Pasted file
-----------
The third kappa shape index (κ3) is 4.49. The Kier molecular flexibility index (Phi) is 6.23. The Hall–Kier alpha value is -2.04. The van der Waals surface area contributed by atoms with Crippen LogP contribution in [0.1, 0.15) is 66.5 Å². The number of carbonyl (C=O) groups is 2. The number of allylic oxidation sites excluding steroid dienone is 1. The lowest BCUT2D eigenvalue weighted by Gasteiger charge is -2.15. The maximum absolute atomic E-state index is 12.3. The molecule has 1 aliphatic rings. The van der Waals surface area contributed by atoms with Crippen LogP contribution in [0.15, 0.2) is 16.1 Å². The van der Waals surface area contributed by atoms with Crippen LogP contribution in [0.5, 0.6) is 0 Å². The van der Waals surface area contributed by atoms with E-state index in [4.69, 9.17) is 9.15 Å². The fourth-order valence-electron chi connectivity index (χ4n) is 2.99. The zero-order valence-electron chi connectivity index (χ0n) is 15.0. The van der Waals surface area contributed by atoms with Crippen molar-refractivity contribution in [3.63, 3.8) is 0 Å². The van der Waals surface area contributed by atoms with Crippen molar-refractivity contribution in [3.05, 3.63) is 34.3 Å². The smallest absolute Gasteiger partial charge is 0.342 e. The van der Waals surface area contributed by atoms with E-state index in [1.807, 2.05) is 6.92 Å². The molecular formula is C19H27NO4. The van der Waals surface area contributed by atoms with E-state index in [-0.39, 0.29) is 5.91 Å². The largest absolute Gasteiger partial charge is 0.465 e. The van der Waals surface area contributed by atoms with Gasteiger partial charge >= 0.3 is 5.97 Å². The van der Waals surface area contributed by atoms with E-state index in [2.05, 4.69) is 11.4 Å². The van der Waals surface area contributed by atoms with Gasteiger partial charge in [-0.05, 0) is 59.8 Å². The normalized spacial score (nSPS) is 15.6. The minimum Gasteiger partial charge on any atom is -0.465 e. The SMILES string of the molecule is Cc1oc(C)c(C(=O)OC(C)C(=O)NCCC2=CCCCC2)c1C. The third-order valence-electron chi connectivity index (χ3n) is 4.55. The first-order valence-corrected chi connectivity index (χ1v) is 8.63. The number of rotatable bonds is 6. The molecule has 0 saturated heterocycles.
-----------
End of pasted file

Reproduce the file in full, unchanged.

The third kappa shape index (κ3) is 4.49. The Kier molecular flexibility index (Phi) is 6.23. The Hall–Kier alpha value is -2.04. The van der Waals surface area contributed by atoms with Crippen LogP contribution in [0.1, 0.15) is 66.5 Å². The number of carbonyl (C=O) groups is 2. The number of allylic oxidation sites excluding steroid dienone is 1. The lowest BCUT2D eigenvalue weighted by Gasteiger charge is -2.15. The maximum absolute atomic E-state index is 12.3. The molecule has 1 aliphatic rings. The van der Waals surface area contributed by atoms with Crippen LogP contribution in [0.15, 0.2) is 16.1 Å². The van der Waals surface area contributed by atoms with Crippen LogP contribution in [0.5, 0.6) is 0 Å². The van der Waals surface area contributed by atoms with E-state index in [4.69, 9.17) is 9.15 Å². The fourth-order valence-electron chi connectivity index (χ4n) is 2.99. The zero-order valence-electron chi connectivity index (χ0n) is 15.0. The van der Waals surface area contributed by atoms with Crippen molar-refractivity contribution in [3.63, 3.8) is 0 Å². The van der Waals surface area contributed by atoms with Crippen molar-refractivity contribution in [3.05, 3.63) is 34.3 Å². The smallest absolute Gasteiger partial charge is 0.342 e. The van der Waals surface area contributed by atoms with E-state index in [1.807, 2.05) is 6.92 Å². The molecular formula is C19H27NO4. The van der Waals surface area contributed by atoms with E-state index in [-0.39, 0.29) is 5.91 Å². The largest absolute Gasteiger partial charge is 0.465 e. The van der Waals surface area contributed by atoms with Gasteiger partial charge >= 0.3 is 5.97 Å². The van der Waals surface area contributed by atoms with E-state index in [2.05, 4.69) is 11.4 Å². The van der Waals surface area contributed by atoms with Gasteiger partial charge in [-0.05, 0) is 59.8 Å². The normalized spacial score (nSPS) is 15.6. The minimum Gasteiger partial charge on any atom is -0.465 e. The SMILES string of the molecule is Cc1oc(C)c(C(=O)OC(C)C(=O)NCCC2=CCCCC2)c1C. The third-order valence-electron chi connectivity index (χ3n) is 4.55. The first-order valence-corrected chi connectivity index (χ1v) is 8.63. The number of rotatable bonds is 6. The molecule has 0 saturated heterocycles.